Tom Spurgeon's Web site of comics news, reviews, interviews and commentary

September 23, 2011

Breaking Comics Down Into Their Nutritional Elements

There are a couple of interesting articles out there about the portrayal of female characters in the New DC comic books, particularly (and maybe only) if you're a watcher of those kind of comics for their ongoing fascination as reflections of pop culture. Laura Hudson's lengthy, earnest piece on Comics Alliance on the sexual proclivities of Starfire and Catwoman in a pair of issues #1 gets at the difference between the portrayal of strong, even sexually aggressive women in such comics and the manipulation of that notion to re-present yet another round of male sex fantasies. Heidi MacDonald's post at The Beat about much the same thing brings in a well-received launch to Wonder Woman and features that site's usual array of revealing comments from people with odd Internet handles.

imageThe thing that pops out at me about this kind of analysis generally is that I wonder how much of this is the fact that these comics with objectionable moments just don't seem like very good comics. I recently read one of the writer Michael Pollan's books called In Defense Of Food. This is an extended essay building off of ideas introduced in his popular The Omnivore's Dilemma. Among the many things Pollan argues is that modern nutritional science and the processed food-driven food industry tend (for the ultimate purpose of maximizing profitability) to separate components of food from food itself even though doing so may be harmful to our greater understanding and health. The way some of these superheroes-having-sex arguments are developed kind of strike me as roughly the same thing, that whether or not these are simply poorly-written or lazily-executed comics isn't as important as how they engage a certain tone, how they might come across to a perceived potential audience, or what kind of portrayal they offer on various issues of identity and representation.

In other words, I'm thinking maybe these comics just sort of suck. I've been going out of town for hospital appointments once every couple of weeks, stopping in this amazing store that's bought out the previous owners (a comics shop) and is selling all the accumulated back stock for a buck a pop. This has given me the chance to check out a bunch of mainstream comics from the last 10 years I never would have read otherwise, including the opportunity to re-read a big chunk of Ed Brubaker's Catwoman run from several years back. There was sexual material in those comics as well, but those moments were in service of wider thematic points, taking on issues that people actually engage in the real world such as the complications of sex as a coping technique utilized by the emotionally devastated and the difficulty of negotiating an intense relationship when different levels of emotional involvement are in place. Execution is everything, and those comics may not do it for you, but I think making the attempt to use plot points to actually tell a story has to matter.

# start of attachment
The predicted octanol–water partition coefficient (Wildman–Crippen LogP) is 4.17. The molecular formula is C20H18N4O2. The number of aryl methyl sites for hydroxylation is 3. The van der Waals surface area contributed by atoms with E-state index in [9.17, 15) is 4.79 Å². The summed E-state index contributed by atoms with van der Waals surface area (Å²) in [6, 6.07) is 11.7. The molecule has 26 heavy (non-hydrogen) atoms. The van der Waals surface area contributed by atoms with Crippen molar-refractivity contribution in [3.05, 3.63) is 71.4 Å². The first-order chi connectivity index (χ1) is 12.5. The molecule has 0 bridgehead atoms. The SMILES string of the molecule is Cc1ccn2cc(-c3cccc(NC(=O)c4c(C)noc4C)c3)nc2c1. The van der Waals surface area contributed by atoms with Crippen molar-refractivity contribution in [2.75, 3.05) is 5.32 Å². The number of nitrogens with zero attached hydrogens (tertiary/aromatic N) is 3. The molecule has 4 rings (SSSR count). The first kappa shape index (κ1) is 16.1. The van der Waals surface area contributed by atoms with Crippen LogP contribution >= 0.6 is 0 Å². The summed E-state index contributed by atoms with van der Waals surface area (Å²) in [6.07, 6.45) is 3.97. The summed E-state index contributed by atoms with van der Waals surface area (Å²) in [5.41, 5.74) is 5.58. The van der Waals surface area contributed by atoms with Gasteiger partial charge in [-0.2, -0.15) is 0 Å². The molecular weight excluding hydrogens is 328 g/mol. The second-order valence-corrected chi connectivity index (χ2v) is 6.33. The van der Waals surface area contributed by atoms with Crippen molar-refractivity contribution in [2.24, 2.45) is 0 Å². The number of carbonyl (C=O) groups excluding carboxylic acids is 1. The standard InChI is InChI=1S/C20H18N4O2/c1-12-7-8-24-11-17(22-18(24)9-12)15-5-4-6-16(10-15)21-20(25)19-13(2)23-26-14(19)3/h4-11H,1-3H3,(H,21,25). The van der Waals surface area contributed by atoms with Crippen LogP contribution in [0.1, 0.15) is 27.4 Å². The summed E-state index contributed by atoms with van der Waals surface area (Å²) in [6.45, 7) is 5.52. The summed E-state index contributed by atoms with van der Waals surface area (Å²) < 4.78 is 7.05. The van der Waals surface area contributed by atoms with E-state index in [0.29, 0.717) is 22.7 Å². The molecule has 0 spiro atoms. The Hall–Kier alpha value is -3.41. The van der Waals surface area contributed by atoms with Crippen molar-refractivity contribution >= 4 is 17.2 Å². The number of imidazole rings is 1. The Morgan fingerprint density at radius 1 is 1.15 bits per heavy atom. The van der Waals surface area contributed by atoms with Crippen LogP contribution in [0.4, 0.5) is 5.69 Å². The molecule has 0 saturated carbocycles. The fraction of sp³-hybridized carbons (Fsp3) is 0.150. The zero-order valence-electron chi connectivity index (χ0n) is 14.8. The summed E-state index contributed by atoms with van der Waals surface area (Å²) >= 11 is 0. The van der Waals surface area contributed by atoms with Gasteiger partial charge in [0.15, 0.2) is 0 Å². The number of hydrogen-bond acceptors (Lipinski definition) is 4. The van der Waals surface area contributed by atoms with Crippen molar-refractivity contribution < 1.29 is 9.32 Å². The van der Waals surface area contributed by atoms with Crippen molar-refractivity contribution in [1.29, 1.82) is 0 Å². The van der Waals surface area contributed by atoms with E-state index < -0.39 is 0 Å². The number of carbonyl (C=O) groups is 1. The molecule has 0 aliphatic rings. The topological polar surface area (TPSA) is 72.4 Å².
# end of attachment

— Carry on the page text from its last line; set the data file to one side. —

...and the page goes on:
When I read about slutty Starfire or Catwoman humping Batman on some roof somewhere, it just doesn't seem to be about anything but -- at best -- the set-up for some potential, facile, soap opera-style payoff down the road. It's boobs in a horror movie, empty comic book calories of a slightly ickier kind but pretty much on the exact same level of an Ed Hannigan or Sal Buscema-drawn sequence where two heroes fight briefly before they team up to defeat some arbitrary super-menace. It's not about anything but itself: a plot point that's divorced from plot but instead denotes X, Y, Z difference in this character or that one. A lot of modern comic books strike me as less about a narrative and more about the constant rewriting of four-color wikipedia entries. They don't mean much of anything unless you buy into the notion that these corporate-owned characters are inherently important above and beyond the stories they tell. For me, that's not a very satisfying meal.
posted 5:00 am PST | Permalink

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